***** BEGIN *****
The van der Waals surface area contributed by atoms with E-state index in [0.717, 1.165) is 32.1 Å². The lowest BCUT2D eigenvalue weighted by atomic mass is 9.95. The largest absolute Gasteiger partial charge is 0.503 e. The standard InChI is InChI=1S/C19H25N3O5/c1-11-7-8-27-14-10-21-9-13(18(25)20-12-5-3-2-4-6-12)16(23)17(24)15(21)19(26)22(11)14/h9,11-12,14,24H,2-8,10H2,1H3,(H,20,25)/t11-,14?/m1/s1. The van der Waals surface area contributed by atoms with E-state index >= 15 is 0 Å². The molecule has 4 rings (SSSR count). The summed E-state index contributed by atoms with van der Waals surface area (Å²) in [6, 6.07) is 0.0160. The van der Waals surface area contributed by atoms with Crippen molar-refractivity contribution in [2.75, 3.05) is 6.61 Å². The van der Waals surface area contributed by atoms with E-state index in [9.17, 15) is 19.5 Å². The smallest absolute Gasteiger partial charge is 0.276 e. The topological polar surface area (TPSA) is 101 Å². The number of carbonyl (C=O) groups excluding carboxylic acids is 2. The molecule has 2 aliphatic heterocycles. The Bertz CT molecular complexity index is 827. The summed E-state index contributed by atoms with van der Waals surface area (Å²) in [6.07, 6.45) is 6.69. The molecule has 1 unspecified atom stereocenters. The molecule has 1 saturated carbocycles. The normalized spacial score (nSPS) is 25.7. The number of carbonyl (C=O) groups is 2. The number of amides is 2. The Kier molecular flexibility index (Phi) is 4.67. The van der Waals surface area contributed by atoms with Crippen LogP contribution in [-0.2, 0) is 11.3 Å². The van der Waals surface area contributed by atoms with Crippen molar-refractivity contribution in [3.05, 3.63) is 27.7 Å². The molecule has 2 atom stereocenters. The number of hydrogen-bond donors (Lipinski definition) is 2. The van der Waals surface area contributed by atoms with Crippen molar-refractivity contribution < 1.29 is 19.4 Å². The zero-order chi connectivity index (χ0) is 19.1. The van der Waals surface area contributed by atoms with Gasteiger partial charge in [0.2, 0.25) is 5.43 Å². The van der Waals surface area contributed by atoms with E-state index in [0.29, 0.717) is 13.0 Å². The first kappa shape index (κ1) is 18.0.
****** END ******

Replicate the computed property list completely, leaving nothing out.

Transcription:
The van der Waals surface area contributed by atoms with E-state index in [0.717, 1.165) is 32.1 Å². The lowest BCUT2D eigenvalue weighted by atomic mass is 9.95. The largest absolute Gasteiger partial charge is 0.503 e. The standard InChI is InChI=1S/C19H25N3O5/c1-11-7-8-27-14-10-21-9-13(18(25)20-12-5-3-2-4-6-12)16(23)17(24)15(21)19(26)22(11)14/h9,11-12,14,24H,2-8,10H2,1H3,(H,20,25)/t11-,14?/m1/s1. The van der Waals surface area contributed by atoms with E-state index >= 15 is 0 Å². The molecule has 4 rings (SSSR count). The summed E-state index contributed by atoms with van der Waals surface area (Å²) in [6, 6.07) is 0.0160. The van der Waals surface area contributed by atoms with Crippen molar-refractivity contribution in [2.75, 3.05) is 6.61 Å². The van der Waals surface area contributed by atoms with E-state index in [9.17, 15) is 19.5 Å². The smallest absolute Gasteiger partial charge is 0.276 e. The topological polar surface area (TPSA) is 101 Å². The number of carbonyl (C=O) groups excluding carboxylic acids is 2. The molecule has 2 aliphatic heterocycles. The Bertz CT molecular complexity index is 827. The summed E-state index contributed by atoms with van der Waals surface area (Å²) in [6.07, 6.45) is 6.69. The molecule has 1 unspecified atom stereocenters. The molecule has 1 saturated carbocycles. The normalized spacial score (nSPS) is 25.7. The number of carbonyl (C=O) groups is 2. The number of amides is 2. The Kier molecular flexibility index (Phi) is 4.67. The van der Waals surface area contributed by atoms with Crippen LogP contribution in [-0.2, 0) is 11.3 Å². The van der Waals surface area contributed by atoms with Crippen molar-refractivity contribution in [3.05, 3.63) is 27.7 Å². The molecule has 2 atom stereocenters. The number of hydrogen-bond donors (Lipinski definition) is 2. The van der Waals surface area contributed by atoms with Crippen molar-refractivity contribution < 1.29 is 19.4 Å². The zero-order chi connectivity index (χ0) is 19.1. The van der Waals surface area contributed by atoms with Gasteiger partial charge in [0.2, 0.25) is 5.43 Å². The van der Waals surface area contributed by atoms with E-state index in [0.29, 0.717) is 13.0 Å². The first kappa shape index (κ1) is 18.0.